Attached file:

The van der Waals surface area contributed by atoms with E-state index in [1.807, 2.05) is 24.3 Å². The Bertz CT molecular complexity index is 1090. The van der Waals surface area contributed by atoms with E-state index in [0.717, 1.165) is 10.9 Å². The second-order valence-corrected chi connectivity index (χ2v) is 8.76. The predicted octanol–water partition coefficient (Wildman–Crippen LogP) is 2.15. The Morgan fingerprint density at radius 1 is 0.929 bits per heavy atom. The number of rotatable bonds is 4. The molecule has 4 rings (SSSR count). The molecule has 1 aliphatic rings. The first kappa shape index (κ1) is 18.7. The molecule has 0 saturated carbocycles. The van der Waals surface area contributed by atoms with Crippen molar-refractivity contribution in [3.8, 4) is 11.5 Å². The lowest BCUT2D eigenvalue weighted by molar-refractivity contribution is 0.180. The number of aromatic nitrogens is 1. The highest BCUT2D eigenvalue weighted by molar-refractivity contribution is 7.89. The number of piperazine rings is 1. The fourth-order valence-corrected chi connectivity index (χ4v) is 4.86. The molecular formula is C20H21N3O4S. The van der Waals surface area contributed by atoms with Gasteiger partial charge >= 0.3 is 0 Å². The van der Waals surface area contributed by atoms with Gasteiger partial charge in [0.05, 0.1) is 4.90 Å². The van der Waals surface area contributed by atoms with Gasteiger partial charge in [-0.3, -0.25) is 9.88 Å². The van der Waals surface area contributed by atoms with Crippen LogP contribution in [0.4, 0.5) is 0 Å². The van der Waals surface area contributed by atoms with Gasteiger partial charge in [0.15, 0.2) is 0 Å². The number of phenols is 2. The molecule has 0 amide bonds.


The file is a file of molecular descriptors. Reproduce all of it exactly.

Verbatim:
The van der Waals surface area contributed by atoms with E-state index in [1.807, 2.05) is 24.3 Å². The Bertz CT molecular complexity index is 1090. The van der Waals surface area contributed by atoms with E-state index in [0.717, 1.165) is 10.9 Å². The second-order valence-corrected chi connectivity index (χ2v) is 8.76. The predicted octanol–water partition coefficient (Wildman–Crippen LogP) is 2.15. The Morgan fingerprint density at radius 1 is 0.929 bits per heavy atom. The number of rotatable bonds is 4. The molecule has 4 rings (SSSR count). The molecule has 1 aliphatic rings. The first kappa shape index (κ1) is 18.7. The molecule has 0 saturated carbocycles. The van der Waals surface area contributed by atoms with Crippen molar-refractivity contribution in [3.8, 4) is 11.5 Å². The lowest BCUT2D eigenvalue weighted by molar-refractivity contribution is 0.180. The number of aromatic nitrogens is 1. The highest BCUT2D eigenvalue weighted by molar-refractivity contribution is 7.89. The number of piperazine rings is 1. The fourth-order valence-corrected chi connectivity index (χ4v) is 4.86. The molecular formula is C20H21N3O4S. The van der Waals surface area contributed by atoms with Gasteiger partial charge >= 0.3 is 0 Å². The van der Waals surface area contributed by atoms with Gasteiger partial charge in [0.05, 0.1) is 4.90 Å². The van der Waals surface area contributed by atoms with Gasteiger partial charge in [-0.3, -0.25) is 9.88 Å². The van der Waals surface area contributed by atoms with Crippen LogP contribution in [0.4, 0.5) is 0 Å². The van der Waals surface area contributed by atoms with Gasteiger partial charge in [0.15, 0.2) is 0 Å². The number of phenols is 2. The molecule has 0 amide bonds.